Dr. Dana McQueen received her medical degree from UC Irvine, and residency in ObGyn at University of Chicago. She completed a one-year fellowship in recurrent pregnancy loss with Dr. Mary Stephenson, who is literally one of the most well-known recurrent pregnancy loss specialists in the country, if not the world. She completed her fellowship at Northwestern Feinberg School of Medicine in reproductive endocrinology and infertility. Now she’s at University of Chicago as an attending. I’m so excited to have Dr. McQueen on the show. You should take a look at her Instagram page, where she has some of the coolest and easiest to understand graphics related to fertility.
Dr. Aimee: Thank you, Dana, for coming on. Welcome. Tell us about what we’re doing and why we’re doing it.
Dr. Dana McQueen: Thank you so much for doing this. It’s a great opportunity for us to share our work at University of Chicago. I’m one of the attendings at University of Chicago, I see patients there clinically, but we are also doing research on recurrent pregnancy loss. I started this research with Dr. Stephenson when I was a resident, and then did her fellowship, like you said, for one year. I studied with her, learned all about recurrent miscarriage, continued to research on the topic, and then continued that work when I was in fellowship at Northwestern.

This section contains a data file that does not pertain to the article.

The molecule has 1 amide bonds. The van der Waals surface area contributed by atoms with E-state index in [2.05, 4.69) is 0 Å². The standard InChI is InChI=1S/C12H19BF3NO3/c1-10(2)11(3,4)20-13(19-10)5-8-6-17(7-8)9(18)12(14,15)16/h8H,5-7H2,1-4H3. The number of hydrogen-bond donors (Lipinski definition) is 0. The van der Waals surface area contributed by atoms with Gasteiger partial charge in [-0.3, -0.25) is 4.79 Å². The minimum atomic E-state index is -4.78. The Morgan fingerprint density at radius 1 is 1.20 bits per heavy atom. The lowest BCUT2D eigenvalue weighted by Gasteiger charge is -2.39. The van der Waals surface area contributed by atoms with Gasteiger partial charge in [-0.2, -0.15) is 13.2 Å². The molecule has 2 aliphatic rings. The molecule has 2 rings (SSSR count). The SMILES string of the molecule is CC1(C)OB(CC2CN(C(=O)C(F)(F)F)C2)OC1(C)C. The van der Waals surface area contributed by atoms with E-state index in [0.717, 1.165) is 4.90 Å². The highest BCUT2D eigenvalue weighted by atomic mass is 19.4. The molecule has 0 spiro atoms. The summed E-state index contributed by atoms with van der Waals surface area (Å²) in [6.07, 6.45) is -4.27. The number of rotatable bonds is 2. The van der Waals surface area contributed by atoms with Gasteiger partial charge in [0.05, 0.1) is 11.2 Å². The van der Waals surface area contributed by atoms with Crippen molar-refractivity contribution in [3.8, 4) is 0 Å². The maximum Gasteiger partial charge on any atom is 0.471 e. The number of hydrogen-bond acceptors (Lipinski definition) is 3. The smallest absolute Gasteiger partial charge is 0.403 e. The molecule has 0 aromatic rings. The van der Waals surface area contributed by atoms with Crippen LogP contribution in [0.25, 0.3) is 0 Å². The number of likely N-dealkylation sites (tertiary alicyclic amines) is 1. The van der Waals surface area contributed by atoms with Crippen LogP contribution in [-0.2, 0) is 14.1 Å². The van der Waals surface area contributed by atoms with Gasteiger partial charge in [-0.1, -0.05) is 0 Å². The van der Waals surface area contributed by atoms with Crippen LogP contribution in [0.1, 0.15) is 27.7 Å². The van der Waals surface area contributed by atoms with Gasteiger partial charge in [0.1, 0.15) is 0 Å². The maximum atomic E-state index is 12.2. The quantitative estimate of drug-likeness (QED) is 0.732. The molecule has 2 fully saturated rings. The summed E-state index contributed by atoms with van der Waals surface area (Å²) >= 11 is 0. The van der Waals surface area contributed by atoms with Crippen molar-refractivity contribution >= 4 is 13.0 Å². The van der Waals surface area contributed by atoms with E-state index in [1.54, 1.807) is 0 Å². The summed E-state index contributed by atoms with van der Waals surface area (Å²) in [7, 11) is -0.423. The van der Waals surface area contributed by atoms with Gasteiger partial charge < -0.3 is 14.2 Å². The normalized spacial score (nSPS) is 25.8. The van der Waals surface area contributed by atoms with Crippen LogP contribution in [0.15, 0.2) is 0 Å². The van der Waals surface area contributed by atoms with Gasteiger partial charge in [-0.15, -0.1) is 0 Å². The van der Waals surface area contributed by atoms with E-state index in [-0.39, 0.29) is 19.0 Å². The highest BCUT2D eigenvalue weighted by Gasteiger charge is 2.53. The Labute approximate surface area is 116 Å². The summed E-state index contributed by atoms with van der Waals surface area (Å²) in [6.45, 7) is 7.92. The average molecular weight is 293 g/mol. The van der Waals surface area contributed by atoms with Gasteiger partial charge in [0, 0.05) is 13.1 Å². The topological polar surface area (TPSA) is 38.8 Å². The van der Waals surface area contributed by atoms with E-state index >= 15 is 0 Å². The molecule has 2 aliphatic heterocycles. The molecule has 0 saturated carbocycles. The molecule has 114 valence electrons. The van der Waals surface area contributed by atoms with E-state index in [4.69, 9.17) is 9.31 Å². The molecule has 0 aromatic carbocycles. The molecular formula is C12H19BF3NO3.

We’re really jumpstarting our program at University of Chicago and trying to create an RPL center where women can go, seek care, and also participate in research studies.
Dr. Aimee: What is considered recurrent pregnancy loss?
Dr. Dana McQueen: That’s actually a great question and a subject of debate. Some people consider miscarriage any pregnancy loss. Ectopic, a pregnancy in the uterus, a biochemical miscarriage, a stillbirth, those are all pregnancy losses. When we call something a recurrent pregnancy loss, we have to figure out which definition we’re going to use.
ASRM is sort of the governing society within the US, and their definition of recurrent pregnancy loss is two or more clinical miscarriages. What is a clinical miscarriage? It means that the pregnancy was in the uterus, it was either visualized, so you saw it on ultrasound. You could have seen an empty gestational sac or a yolk sac, or you got some kind of pathology diagnosis, so the p passed a tissue, they looked at it under the microscope and they saw pregnancy there.